a two-way setup, leaving aside any extra data going into the link
table, like how serious/type of relationship. The extra data makes
it messier and putting in two records, one for each way, looks more
and more attractive. Even without the extra data, spending the
table space for performance and less complexity may be a big win.

SELECT count(*) FROM friends where user = 'A' and friend = 'B';

will return 1 if A is a friend of B, and 0 if not. If you're trying to
represent a two-way relationship, you need something like:

SELECT count(*) FROM friends where (user = 'A' and friend = 'B') or
(friend = 'A' and user = 'B' and two_way_flag = 'Y')

which is less efficient. It also might manage to return 2 (the
primary key constraint won't prevent (A,B) and (B,A) both existing.)

Adequately updating this also requires some effort (and locking)
when a user decides to delete a friend. You might have to turn a
two-way relationship into a one-way one.

Trying to do joins between a user and his friends (the user table
gets joined twice, once for the user, once for the friend, and the
friends table gets joined once) to determine, say, the distribution
of age differences between users and their friends gets MUCH messier
with the two-way setup. You can't join on variable column names
or variable table names.

select (u1.birthyear - u2.birthyear) as diff, count(u1.birthy ear)
from user u1, user u2, friend f where u1.id = f.user and
u2.id = f.friend group by diff;
P.S. I realise it's a bit contrived, but whilst you can be married to a
mafia don (and so, vicariously, married to the mob), it doesn't really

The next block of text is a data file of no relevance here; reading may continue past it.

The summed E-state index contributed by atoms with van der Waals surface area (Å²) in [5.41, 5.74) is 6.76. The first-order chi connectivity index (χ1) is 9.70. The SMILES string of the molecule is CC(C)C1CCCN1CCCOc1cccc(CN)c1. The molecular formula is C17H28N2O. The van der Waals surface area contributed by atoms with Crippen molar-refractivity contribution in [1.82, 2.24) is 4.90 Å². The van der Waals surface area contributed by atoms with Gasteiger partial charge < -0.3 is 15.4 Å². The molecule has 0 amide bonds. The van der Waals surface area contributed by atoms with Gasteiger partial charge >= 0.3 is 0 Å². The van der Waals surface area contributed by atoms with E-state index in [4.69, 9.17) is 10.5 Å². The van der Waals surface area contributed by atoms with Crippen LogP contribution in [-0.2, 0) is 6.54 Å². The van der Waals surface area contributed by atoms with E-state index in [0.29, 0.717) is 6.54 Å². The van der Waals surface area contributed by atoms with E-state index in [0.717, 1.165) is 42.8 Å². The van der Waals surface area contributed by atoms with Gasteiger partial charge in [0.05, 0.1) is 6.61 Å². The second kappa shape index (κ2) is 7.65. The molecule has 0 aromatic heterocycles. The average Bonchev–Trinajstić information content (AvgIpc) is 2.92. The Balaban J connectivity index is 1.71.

make sense for the mob to be married to you ;)


That's not the definition of marriage that Texas uses (Texas has a
constitutional amendment on the ballot defining marriage as a union
of one man and one woman. I would prefer to see marriage defined
as the union of two social security numbers on a Form 1040, or
better, define marriage as whatever your church says and leave the
state out of it completely so, for instance, that "marital status"
box on tax forms has to go away.)

You might actually end up with A married to B but not B married to
A if A and B are living in different states (I believe there are
some contrived situations where the state line runs through the
marriage bed) with different laws regarding recognition of homosexual
marriage.

Gordon L. Burditt
Oct 26 '05 #6
Hey Christopher,

Yes, you could do that, but why?

Why not just create a simple table like:

CREATE TABLE UserFriends(
UserID int,
FriendUserID int)

"Christophe r Harrison" <Sp*********@Ch risHarrison.co. uk> wrote in message
news:11******** **************@ g44g2000cwa.goo glegroups.com.. .
Is there a way to store an indefinite number of keys in one field and
self join them? Imagine, for example, you have a table of users with a
"friends" column. Say user 1 is friends with users 9, 7, 24 and 6; then
would it be possible to store this
array/list/whatever-you-want-to-call-it into user 1's friends cell and
extract the join in a query, some how? An easy and obvious way, that
is; I can think of string processing hacks ;)

Thanks :)
Christopher Harrison

Oct 26 '05 #7